everythingpossible - Fotolia
Following health secretary Jeremy Hunt’s announcement that the government will give the NHS £4.2bn for technology over the course of this parliament, NHS England’s director of digital technology, Beverley Bryant, has shared more details about the £1.8bn promised for “a paperless NHS”.
Bryant told the audience at a Westminster Health Forum on electronic patient records that the £1.8bn being spent on paperless will be split between £900m in capital investment, available to frontline NHS, and £400m in revenue funding to support the running costs of the investment.
Bryant said the £400m revenue funding has been ring-fenced from the newly established Sustainability and Transformation Fund, which was announced in January 2016.
Although the exact details of the funding won’t be revealed until April 2016, Bryant said “some capital funding” will be available in the next financial year, while the revenue funding “will be back-ended”.
She also confirmed that both capital and revenue funding would be available for every year of the programme.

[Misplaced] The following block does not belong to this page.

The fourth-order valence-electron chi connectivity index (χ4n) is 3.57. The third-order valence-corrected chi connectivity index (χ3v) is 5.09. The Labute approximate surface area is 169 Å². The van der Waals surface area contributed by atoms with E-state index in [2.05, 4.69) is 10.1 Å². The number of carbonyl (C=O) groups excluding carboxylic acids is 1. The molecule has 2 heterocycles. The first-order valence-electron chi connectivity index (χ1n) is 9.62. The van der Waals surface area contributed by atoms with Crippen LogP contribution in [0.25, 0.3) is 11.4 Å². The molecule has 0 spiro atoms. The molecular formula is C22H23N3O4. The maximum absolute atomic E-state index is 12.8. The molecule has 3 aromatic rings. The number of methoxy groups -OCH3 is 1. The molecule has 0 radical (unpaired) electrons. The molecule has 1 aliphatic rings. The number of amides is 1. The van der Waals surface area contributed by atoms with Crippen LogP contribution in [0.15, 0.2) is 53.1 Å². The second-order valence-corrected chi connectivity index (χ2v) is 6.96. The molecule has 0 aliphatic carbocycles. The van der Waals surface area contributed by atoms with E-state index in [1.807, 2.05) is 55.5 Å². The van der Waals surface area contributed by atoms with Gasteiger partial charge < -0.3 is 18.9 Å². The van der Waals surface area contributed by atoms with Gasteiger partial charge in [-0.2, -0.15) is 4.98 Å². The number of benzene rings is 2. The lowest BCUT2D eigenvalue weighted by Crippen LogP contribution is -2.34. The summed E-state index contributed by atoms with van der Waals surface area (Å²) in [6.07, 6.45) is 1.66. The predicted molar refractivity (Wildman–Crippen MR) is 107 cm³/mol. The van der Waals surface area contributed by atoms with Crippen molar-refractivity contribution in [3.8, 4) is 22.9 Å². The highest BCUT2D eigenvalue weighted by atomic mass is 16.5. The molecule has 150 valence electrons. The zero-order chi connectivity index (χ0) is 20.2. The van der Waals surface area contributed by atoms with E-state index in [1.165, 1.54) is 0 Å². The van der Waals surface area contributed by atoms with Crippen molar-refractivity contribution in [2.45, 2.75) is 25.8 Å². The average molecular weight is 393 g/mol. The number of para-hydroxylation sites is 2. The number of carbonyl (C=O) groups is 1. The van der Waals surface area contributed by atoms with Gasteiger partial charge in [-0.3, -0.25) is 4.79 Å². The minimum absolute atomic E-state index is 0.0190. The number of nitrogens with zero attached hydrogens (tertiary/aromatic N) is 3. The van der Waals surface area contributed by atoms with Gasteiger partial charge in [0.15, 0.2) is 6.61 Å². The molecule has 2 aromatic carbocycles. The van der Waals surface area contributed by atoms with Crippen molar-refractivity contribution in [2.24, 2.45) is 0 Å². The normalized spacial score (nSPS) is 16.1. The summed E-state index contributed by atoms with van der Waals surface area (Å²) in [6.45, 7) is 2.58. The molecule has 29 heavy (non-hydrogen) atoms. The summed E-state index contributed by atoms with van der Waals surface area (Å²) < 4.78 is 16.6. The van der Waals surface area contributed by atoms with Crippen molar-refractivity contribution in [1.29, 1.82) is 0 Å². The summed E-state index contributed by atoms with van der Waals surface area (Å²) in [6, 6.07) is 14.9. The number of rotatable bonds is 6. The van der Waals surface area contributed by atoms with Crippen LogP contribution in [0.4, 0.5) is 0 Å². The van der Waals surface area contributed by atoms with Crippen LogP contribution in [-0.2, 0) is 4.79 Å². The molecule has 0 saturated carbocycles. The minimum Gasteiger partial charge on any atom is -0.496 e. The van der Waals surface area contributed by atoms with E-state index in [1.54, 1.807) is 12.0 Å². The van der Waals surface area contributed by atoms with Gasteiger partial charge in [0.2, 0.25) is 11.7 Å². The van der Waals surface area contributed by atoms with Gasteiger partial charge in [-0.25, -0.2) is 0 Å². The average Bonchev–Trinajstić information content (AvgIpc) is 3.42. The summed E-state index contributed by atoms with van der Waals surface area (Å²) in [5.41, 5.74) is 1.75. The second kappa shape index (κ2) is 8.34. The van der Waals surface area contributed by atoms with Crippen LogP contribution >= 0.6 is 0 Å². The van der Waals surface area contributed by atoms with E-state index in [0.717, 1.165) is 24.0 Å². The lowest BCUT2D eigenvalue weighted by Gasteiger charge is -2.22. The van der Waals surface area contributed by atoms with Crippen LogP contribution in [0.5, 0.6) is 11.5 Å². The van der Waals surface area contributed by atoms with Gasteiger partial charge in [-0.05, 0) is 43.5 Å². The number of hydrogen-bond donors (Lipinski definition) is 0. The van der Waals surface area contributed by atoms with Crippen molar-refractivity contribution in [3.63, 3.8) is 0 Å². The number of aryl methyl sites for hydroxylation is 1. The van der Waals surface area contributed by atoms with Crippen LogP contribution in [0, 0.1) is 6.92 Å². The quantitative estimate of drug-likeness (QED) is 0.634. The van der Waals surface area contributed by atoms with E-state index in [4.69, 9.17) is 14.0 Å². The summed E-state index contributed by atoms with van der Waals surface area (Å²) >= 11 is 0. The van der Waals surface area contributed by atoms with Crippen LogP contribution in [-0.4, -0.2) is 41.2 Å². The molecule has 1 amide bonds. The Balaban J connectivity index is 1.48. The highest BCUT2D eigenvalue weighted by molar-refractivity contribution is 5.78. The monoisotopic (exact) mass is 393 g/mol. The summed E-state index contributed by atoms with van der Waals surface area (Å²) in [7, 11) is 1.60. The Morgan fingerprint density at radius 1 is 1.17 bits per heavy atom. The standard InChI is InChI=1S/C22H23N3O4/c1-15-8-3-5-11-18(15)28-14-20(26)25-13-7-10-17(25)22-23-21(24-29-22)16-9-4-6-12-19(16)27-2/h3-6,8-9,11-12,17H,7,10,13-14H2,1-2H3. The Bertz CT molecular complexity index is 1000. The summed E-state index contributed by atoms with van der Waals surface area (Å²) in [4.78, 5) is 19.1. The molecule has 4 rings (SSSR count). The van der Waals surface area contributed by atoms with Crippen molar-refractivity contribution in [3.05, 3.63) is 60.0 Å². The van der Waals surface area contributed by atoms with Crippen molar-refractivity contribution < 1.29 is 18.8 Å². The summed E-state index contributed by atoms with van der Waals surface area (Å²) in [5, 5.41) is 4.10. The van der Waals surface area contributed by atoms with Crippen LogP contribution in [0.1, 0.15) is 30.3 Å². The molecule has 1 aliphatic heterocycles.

Previously, NHS trusts have applied for funding through NHS England’s technology funds, but this will not be the case with the new money.
Allocations from this latest fund will be based on local sustainability and transformation plans, which health and care organisations must complete by June 2016.
Read more about NHS IT
These plans are in addition to the local digital roadmaps that clinical commissioning groups (CCGs) have been asked to submit, which explains how CCGs are going to make sure everyone in their health economy are paperless and interoperable by 2020.
Together with these plans, and the digital maturity assessments trusts had to recently complete, looking at how they are using technology in a meaningful way, NHS England will decide “who needs money for what”.
“These plans will form the base of money that we give to them. They won’t need to apply for the tech fund,” she told Computer Weekly.
“We’ll take the plans, and we will also look at the digital maturity of the organisation and use these two things to form the basis of the decision about money we then give to them,” said Bryant, adding that it was likely “everybody will get some money”.